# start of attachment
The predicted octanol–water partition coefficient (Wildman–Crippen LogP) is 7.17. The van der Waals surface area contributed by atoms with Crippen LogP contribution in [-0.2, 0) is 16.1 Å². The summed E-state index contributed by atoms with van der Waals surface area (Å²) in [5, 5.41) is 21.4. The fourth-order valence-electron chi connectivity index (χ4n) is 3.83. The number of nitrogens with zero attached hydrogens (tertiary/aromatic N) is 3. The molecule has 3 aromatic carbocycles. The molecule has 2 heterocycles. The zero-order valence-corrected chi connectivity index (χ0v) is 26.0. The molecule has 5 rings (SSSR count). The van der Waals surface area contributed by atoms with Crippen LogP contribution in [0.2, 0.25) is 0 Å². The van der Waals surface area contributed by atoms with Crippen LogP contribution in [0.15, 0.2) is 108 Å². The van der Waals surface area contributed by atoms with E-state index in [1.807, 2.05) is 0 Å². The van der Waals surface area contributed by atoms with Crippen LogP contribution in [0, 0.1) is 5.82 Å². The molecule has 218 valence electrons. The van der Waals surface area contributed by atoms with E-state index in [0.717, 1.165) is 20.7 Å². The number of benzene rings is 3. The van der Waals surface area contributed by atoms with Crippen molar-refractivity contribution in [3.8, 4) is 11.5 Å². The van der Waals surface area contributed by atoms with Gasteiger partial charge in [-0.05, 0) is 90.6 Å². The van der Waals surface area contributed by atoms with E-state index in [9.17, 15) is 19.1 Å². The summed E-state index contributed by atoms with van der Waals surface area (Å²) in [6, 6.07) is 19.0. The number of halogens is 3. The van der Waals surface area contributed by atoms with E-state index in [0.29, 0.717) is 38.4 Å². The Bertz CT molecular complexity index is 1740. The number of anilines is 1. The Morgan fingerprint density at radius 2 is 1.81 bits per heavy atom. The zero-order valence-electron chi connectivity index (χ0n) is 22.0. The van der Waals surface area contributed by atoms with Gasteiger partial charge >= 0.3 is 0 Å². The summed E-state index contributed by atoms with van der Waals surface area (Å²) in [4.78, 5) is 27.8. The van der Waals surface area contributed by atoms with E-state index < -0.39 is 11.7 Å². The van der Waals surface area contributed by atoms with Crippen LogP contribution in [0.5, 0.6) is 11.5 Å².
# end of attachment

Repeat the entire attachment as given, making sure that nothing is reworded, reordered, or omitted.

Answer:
The predicted octanol–water partition coefficient (Wildman–Crippen LogP) is 7.17. The van der Waals surface area contributed by atoms with Crippen LogP contribution in [-0.2, 0) is 16.1 Å². The summed E-state index contributed by atoms with van der Waals surface area (Å²) in [5, 5.41) is 21.4. The fourth-order valence-electron chi connectivity index (χ4n) is 3.83. The number of nitrogens with zero attached hydrogens (tertiary/aromatic N) is 3. The molecule has 3 aromatic carbocycles. The molecule has 2 heterocycles. The zero-order valence-corrected chi connectivity index (χ0v) is 26.0. The molecule has 5 rings (SSSR count). The van der Waals surface area contributed by atoms with Crippen LogP contribution in [0.2, 0.25) is 0 Å². The van der Waals surface area contributed by atoms with Crippen LogP contribution in [0.15, 0.2) is 108 Å². The van der Waals surface area contributed by atoms with E-state index in [1.807, 2.05) is 0 Å². The van der Waals surface area contributed by atoms with Crippen LogP contribution in [0, 0.1) is 5.82 Å². The molecule has 218 valence electrons. The van der Waals surface area contributed by atoms with E-state index in [0.717, 1.165) is 20.7 Å². The number of benzene rings is 3. The van der Waals surface area contributed by atoms with Crippen molar-refractivity contribution in [3.8, 4) is 11.5 Å². The van der Waals surface area contributed by atoms with Gasteiger partial charge in [-0.05, 0) is 90.6 Å². The van der Waals surface area contributed by atoms with E-state index in [9.17, 15) is 19.1 Å². The summed E-state index contributed by atoms with van der Waals surface area (Å²) in [6, 6.07) is 19.0. The number of halogens is 3. The van der Waals surface area contributed by atoms with E-state index in [0.29, 0.717) is 38.4 Å². The Bertz CT molecular complexity index is 1740. The number of anilines is 1. The Morgan fingerprint density at radius 2 is 1.81 bits per heavy atom. The zero-order valence-electron chi connectivity index (χ0n) is 22.0. The van der Waals surface area contributed by atoms with Gasteiger partial charge >= 0.3 is 0 Å². The summed E-state index contributed by atoms with van der Waals surface area (Å²) in [4.78, 5) is 27.8. The van der Waals surface area contributed by atoms with E-state index < -0.39 is 11.7 Å². The van der Waals surface area contributed by atoms with Crippen LogP contribution in [0.5, 0.6) is 11.5 Å².